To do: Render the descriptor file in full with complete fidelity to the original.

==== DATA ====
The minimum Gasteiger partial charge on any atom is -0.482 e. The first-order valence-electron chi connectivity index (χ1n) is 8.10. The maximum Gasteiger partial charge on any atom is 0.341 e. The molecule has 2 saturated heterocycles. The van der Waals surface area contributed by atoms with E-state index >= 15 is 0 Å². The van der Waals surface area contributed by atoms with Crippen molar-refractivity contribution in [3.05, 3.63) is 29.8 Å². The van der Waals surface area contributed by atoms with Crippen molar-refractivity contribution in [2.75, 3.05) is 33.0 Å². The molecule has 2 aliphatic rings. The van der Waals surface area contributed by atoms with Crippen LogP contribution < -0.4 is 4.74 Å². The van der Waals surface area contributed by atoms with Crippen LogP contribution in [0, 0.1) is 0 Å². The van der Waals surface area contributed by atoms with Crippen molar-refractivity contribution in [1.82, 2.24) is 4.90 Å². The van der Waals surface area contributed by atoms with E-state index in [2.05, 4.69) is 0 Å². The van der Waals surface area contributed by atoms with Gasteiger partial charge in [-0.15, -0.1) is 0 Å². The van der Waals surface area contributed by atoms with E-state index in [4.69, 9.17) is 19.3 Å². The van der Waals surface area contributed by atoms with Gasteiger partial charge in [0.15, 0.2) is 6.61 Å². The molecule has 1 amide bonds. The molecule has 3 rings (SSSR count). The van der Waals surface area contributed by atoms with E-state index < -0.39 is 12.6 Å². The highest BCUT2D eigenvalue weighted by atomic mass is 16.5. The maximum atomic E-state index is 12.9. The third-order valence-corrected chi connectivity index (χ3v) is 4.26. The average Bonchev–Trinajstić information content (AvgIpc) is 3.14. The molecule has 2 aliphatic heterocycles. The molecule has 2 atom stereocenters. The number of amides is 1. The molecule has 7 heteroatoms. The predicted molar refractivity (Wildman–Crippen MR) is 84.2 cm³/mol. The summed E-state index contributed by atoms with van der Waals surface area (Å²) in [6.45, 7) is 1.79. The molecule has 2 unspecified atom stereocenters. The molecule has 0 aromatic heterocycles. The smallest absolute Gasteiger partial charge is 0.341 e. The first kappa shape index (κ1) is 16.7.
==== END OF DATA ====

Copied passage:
The minimum Gasteiger partial charge on any atom is -0.482 e. The first-order valence-electron chi connectivity index (χ1n) is 8.10. The maximum Gasteiger partial charge on any atom is 0.341 e. The molecule has 2 saturated heterocycles. The van der Waals surface area contributed by atoms with E-state index >= 15 is 0 Å². The van der Waals surface area contributed by atoms with Crippen molar-refractivity contribution in [3.05, 3.63) is 29.8 Å². The van der Waals surface area contributed by atoms with Crippen molar-refractivity contribution in [2.75, 3.05) is 33.0 Å². The molecule has 2 aliphatic rings. The van der Waals surface area contributed by atoms with Crippen LogP contribution < -0.4 is 4.74 Å². The van der Waals surface area contributed by atoms with Crippen LogP contribution in [0, 0.1) is 0 Å². The van der Waals surface area contributed by atoms with Crippen molar-refractivity contribution in [1.82, 2.24) is 4.90 Å². The van der Waals surface area contributed by atoms with E-state index in [2.05, 4.69) is 0 Å². The van der Waals surface area contributed by atoms with Gasteiger partial charge in [-0.15, -0.1) is 0 Å². The van der Waals surface area contributed by atoms with E-state index in [4.69, 9.17) is 19.3 Å². The van der Waals surface area contributed by atoms with Gasteiger partial charge in [0.15, 0.2) is 6.61 Å². The molecule has 1 amide bonds. The molecule has 3 rings (SSSR count). The van der Waals surface area contributed by atoms with E-state index < -0.39 is 12.6 Å². The highest BCUT2D eigenvalue weighted by atomic mass is 16.5. The maximum atomic E-state index is 12.9. The third-order valence-corrected chi connectivity index (χ3v) is 4.26. The average Bonchev–Trinajstić information content (AvgIpc) is 3.14. The molecule has 2 aliphatic heterocycles. The molecule has 2 atom stereocenters. The number of amides is 1. The molecule has 7 heteroatoms. The predicted molar refractivity (Wildman–Crippen MR) is 84.2 cm³/mol. The summed E-state index contributed by atoms with van der Waals surface area (Å²) in [6.45, 7) is 1.79. The molecule has 2 unspecified atom stereocenters. The molecule has 0 aromatic heterocycles. The smallest absolute Gasteiger partial charge is 0.341 e. The first kappa shape index (κ1) is 16.7.